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Celebrity in the Sixties
 By Randy Bechtel 

Becoming a celebrity is difficult when you are 68. Slim are your chances of becoming rich, rich and famous, or famous for being famous.  This leaves the original but largely forgotten reason for celebrity: People celebrate you.

Nothing inspires—or, at least, should inspire—men, women and children to celebrate a 68-year-old more than his being certified as an “Old Timer” by the Walter Brennan Institute. To qualify, you must identify a photograph of Larry Storch and have gum disease. Next comes the choice of rising to one of three challenges, none of which are for the faint of heart, let alone the heart bypassed.

I chose the challenge called “Floyd’s,” named for the barber on “The Andy Griffith Show.” Here you must loiter in a barbershop every business hour for a week. Old Timers of yesteryear, I learned reading a history of Iowa, loitered in barbershops by gossiping, whittling and playing cribbage and/or dominoes.

Unfortunately, I would discover that barbers of yesteryear probably had little in common with my barber of 12 years, a fiftyish Korean woman who delivers the only $8 haircut within 10 square miles and does it without bugging you to talk. It was the talking, mainly, that made Mrs. Hyun-woo unlike yesteryear’s barbers.  I would learn she appreciated not talking to me as much as I appreciated not talking to her.

Uttering more words in the first minute than I’d spoken to her in 12 years, I explained to Mrs. Hyun-woo my loitering plan. Her face said nothing, but considering my penchant for misunderstanding faces that do, I thought this just as well. Not until I spoke the word “dominoes” did she animate. “You want haircut?” she said. I told her no. “You want shave?”  I told her no. “Wutchoo want?”

I took a new tac. Here you are, I told her, working solo day after day in a shop with three barber chairs and a dozen chairs for waiting customers who never number more than one unless accompanied by a parent. Let me loiter and I will attract other Old Timers who someday are bound to need a haircut.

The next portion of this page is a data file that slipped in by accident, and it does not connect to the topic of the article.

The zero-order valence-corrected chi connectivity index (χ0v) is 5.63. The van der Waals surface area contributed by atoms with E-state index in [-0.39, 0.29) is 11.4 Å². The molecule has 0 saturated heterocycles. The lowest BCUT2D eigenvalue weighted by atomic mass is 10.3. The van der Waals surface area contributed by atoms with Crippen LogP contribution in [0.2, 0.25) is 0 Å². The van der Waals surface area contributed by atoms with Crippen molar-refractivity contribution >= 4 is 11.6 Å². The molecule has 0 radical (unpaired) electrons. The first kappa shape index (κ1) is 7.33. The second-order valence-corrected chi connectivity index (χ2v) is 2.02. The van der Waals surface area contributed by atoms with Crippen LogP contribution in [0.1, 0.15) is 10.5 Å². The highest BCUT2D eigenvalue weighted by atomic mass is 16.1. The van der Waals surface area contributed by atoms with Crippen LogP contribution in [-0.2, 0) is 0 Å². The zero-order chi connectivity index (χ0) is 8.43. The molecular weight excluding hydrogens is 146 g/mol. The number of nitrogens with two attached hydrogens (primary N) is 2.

Rather rudely, it seemed to me, Mrs. Hyun-woo responded, “Chairs for customers, not crazy homeless people. You go—now!”  A fine how-do-you-do!  Not only did I lose my bid for celebrity, but I lost access to the only $8 haircut within 10 square miles delivered without talk. 

I now wondered whether I should risk the “Prostate Challenge,” which involved spending 24 consecutive hours in the waiting room of a hospital ER. The challenge’s name arose from bathroom breaks being limited to a total of 10 minutes.  I was about to take the challenge when met Lloyd. He had failed the Prostate Challenge despite wearing a bladder catheter that fed a three-gallon plastic bag strapped to his leg beneath a bell bottom. Sleep, Lloyd told me, was an issue with this challenge that no one anticipated.

It seems that people in an ER waiting room who see an aspiring Old Timer with his eyes closed automatically assume he is dead or dying. Physicians treating Lloyd discovered that internal hemorrhaging they believed was caused by a broken leg was actually a three-gallon bag full of piss. More common, however, is the Old Timer wannabe who is awakened in an operating room by a jolt to his chest delivered by electric paddles. On the other hand, there were 3,217 Old Timer wannabes who schemed to remain sleepless 24 hours by taking amphetamines. We know this because autopsies found amphetamines in the blood of 3,217 Old Timer wannabes who suffered coronaries. A fine how-do-you-do!

Not after downing three martinis (if I could still drink) would I entertain facing the third challenge, called “The Gabby Hayes” for the actor who was Hollywood’s icon of the Old West prospector. Born when the Old West was still the West, Gabby Hayes may have been the first actor called “Old Timer” on screen.  His bearded image has its closest counterpart today in the long-in-the-only-tooth Reality TV stars who chase Bigfoot in Alaska or gators in the Louisiana. In any case, the life of the Old West prospector was the inspiration for The Gabby Hayes, which requires wannabe Old Timers to spend a month in the Nevada desert equipped with nothing but a mule, a pick, a jug of whiskey and a burlap bag of beans. 

Daunted by the Old Timer challenges, I have resigned to be an Old Timer celebrator rather than celebrity. After all, someone has to do it to ensure that the semi-superhuman feats of Old Timers are not performed in vein. My talents favor celebrating anyway (at least, when I could drink). And besides, celebrity is fleeting—especially when it begins at 68.  

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Email Randy Bechtel at rkirkbechtel@hollywoodlexicon.com


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